Rural Water for All - The river may be wide, but it can be crossed Final Report April 2012

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Author: DANERT, K.
Year of Publishing: 2012
Publisher: RWSN
Institution: Skat

6th World Water Forum in Marseille 2012
Target and Solutions Group 1.1.2: Sustainable Access to Safe Water for the Global Rural Population
In this report, you will learn more about the vibrant activities, as well as challenges and ideas for accelerating access to water supplies in rural areas. This work is set within the context of guaranteed access to water for all and the Human Right to Water.

Providing a basic level of water and sanitation services that last: COST BENCHMARKS WASHCost Infosheet 1

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Author: WASHCOST
Year of Publishing: 2012
Publisher: IRC
Institution: WASHCOST

This Infosheet provides an overview of the minimum benchmarks for costing sustainable basic services in developing countries.

DISCLAIMER: This is a non-RWSN publication and endorsement by RWSN or any of its member organisations should not be inferred.

Private Sector Provision of Rural Water Services A desk study for Water for People

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Author: Foster
Year of Publishing: 2012
Publisher: Water for People
Institution:

Community-based management remains the dominant approach to rural water supplies in Africa, Asia and Latin
America, though private sector provision is growing in importance

Self-supply offers a low-cost way to expand privately-managed supplies at a household level, though, with the notable exception of Zimbabwe, few formal initiatives have been scaled up beyond a pilot stage

Despite being the most common mode of rural water supply, handpumps are rarely managed by the private sector

Privately operated decentralised water treatment kiosks have emerged over the last decade (chiefly in India), though at this early stage have captured only a small share of the rural water market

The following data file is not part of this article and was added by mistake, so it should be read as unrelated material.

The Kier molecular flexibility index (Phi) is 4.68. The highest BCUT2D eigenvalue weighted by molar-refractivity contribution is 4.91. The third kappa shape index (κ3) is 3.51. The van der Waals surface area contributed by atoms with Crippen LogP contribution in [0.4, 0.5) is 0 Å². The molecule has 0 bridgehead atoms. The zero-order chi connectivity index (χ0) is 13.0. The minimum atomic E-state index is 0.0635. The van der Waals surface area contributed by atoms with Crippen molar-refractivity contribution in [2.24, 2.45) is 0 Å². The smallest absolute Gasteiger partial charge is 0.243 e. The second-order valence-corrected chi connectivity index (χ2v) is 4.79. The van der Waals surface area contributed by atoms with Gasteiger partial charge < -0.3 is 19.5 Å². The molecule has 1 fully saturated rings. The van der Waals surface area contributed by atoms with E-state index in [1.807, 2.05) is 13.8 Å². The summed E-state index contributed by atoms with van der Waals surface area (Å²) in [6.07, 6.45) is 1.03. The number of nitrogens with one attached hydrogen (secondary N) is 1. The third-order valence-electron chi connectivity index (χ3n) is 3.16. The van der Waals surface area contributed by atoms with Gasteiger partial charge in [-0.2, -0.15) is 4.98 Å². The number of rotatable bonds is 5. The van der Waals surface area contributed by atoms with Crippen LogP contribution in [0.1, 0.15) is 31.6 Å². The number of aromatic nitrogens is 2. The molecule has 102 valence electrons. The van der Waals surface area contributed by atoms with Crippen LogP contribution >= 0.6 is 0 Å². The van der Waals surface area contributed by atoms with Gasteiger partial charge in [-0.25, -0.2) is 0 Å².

Operation of piped schemes serving small towns is the most common modality of private sector involvement in rural water supplies

Full recovery of capital costs through user fees appears to be rare, particularly in rural Africa, thus widespread capital investment by private enterprises and entrepreneurs remains unlikely without external subsidies

Low Cost Handpumps RWSN Field Note 2011-3

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Author: BAUMANN, E.
Year of Publishing: 2011
Publisher: RWSN
Institution:

Groundwater supplies provide a significant proportion of rural dwellers in the developing world with access to a safe drinking water supply and will continue to do so in the near future. With the emergence of Self Supply and its increasing acceptance, low-cost handpumps have a role to play. Twenty five years ago the emphasis was on completely enclosed pumps (for drinking water only) to avoid the contamination of the well. Over the last 10 years, cheaper and simpler pump designs have become more acceptable. This development has been strongly influ-enced by the general recognition of the self-supply approach.

This guidance note points out the strengths and limitations of a number of low cost pumps. It provides an overview of the appli-cation, technical details, materials used, installation and mainte-nance, manufacturing requirements and costs of several low cost pumps, including information on the numbers installed and locations.

Supporting Rural Water Supply Moving towards a Service Delivery Approach

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Author: LOCKWOOD, H. and SMITS, S.
Year of Publishing: 2011
Publisher: Practical Action Publishing Ltd.
Institution: IRC/Aguaconsult

Collectively, billions of dollars have been invested in the provision of rural water supply systems in developing countries over the past three decades. This period has also seen an evolution in thinking and practice around the approaches to delivering water supply to rural populations. We have moved from supply-driven centralised government programming to more demand-driven approaches, based on the philosophy of community participation with community-based management emerging as the principal management vehicle from the 1980s onwards in most countries. In more recent years there has been a call to build on community management with more structured systems of post-construction support and the increasing involvement of local private operators. Global monitoring results tell us that progress is being made and that even including population growth, we are increasing the rate of coverage in many, but not all, countries at a pace that will meet the Millennium Development Goals.

DISCLAIMER: This is a non-RWSN publication and endorsement by RWSN or any of its member organisations should not be inferred.